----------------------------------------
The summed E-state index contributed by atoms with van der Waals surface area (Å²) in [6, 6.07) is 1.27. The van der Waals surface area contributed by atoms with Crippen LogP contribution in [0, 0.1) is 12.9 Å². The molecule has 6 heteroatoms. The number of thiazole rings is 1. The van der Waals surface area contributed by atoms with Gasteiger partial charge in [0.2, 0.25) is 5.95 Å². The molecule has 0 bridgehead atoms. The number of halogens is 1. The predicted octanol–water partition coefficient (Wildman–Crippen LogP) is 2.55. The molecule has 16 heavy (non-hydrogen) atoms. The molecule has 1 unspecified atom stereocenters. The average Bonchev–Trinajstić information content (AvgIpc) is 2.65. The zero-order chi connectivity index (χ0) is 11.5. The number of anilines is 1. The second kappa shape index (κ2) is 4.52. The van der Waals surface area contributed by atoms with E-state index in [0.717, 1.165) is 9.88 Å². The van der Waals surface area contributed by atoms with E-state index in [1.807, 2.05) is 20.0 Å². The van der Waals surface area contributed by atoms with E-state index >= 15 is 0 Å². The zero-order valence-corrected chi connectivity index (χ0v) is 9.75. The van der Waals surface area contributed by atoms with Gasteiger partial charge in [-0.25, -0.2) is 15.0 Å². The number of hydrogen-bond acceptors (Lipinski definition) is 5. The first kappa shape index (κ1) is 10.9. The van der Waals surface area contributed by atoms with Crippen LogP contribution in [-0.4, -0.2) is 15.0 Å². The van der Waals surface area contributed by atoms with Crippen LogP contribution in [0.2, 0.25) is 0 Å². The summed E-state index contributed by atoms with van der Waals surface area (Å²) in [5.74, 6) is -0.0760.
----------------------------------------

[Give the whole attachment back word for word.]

The summed E-state index contributed by atoms with van der Waals surface area (Å²) in [6, 6.07) is 1.27. The van der Waals surface area contributed by atoms with Crippen LogP contribution in [0, 0.1) is 12.9 Å². The molecule has 6 heteroatoms. The number of thiazole rings is 1. The van der Waals surface area contributed by atoms with Gasteiger partial charge in [0.2, 0.25) is 5.95 Å². The molecule has 0 bridgehead atoms. The number of halogens is 1. The predicted octanol–water partition coefficient (Wildman–Crippen LogP) is 2.55. The molecule has 16 heavy (non-hydrogen) atoms. The molecule has 1 unspecified atom stereocenters. The average Bonchev–Trinajstić information content (AvgIpc) is 2.65. The zero-order chi connectivity index (χ0) is 11.5. The number of anilines is 1. The second kappa shape index (κ2) is 4.52. The van der Waals surface area contributed by atoms with E-state index in [0.717, 1.165) is 9.88 Å². The van der Waals surface area contributed by atoms with E-state index in [1.807, 2.05) is 20.0 Å². The van der Waals surface area contributed by atoms with E-state index >= 15 is 0 Å². The zero-order valence-corrected chi connectivity index (χ0v) is 9.75. The van der Waals surface area contributed by atoms with Gasteiger partial charge in [-0.25, -0.2) is 15.0 Å². The number of hydrogen-bond acceptors (Lipinski definition) is 5. The first kappa shape index (κ1) is 10.9. The van der Waals surface area contributed by atoms with Crippen LogP contribution in [-0.4, -0.2) is 15.0 Å². The van der Waals surface area contributed by atoms with Crippen LogP contribution in [0.2, 0.25) is 0 Å². The summed E-state index contributed by atoms with van der Waals surface area (Å²) in [5.74, 6) is -0.0760.